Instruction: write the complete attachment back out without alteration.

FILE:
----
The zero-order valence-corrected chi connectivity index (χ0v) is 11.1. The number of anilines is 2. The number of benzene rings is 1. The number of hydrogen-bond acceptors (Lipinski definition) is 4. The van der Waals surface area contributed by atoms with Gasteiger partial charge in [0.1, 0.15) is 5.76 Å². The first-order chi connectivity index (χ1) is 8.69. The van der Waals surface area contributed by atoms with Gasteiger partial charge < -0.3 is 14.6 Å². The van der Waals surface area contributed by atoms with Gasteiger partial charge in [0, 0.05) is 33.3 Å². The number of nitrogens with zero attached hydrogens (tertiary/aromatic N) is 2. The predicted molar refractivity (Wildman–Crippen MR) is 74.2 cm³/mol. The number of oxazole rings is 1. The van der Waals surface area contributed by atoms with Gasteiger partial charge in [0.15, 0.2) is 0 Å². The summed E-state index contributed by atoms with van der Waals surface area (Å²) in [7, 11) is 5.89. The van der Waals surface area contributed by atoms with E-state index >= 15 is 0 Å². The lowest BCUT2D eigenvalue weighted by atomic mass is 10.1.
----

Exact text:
The zero-order valence-corrected chi connectivity index (χ0v) is 11.1. The number of anilines is 2. The number of benzene rings is 1. The number of hydrogen-bond acceptors (Lipinski definition) is 4. The van der Waals surface area contributed by atoms with Gasteiger partial charge in [0.1, 0.15) is 5.76 Å². The first-order chi connectivity index (χ1) is 8.69. The van der Waals surface area contributed by atoms with Gasteiger partial charge < -0.3 is 14.6 Å². The van der Waals surface area contributed by atoms with Gasteiger partial charge in [0, 0.05) is 33.3 Å². The number of nitrogens with zero attached hydrogens (tertiary/aromatic N) is 2. The predicted molar refractivity (Wildman–Crippen MR) is 74.2 cm³/mol. The number of oxazole rings is 1. The van der Waals surface area contributed by atoms with Gasteiger partial charge in [0.15, 0.2) is 0 Å². The summed E-state index contributed by atoms with van der Waals surface area (Å²) in [7, 11) is 5.89. The van der Waals surface area contributed by atoms with E-state index >= 15 is 0 Å². The lowest BCUT2D eigenvalue weighted by atomic mass is 10.1.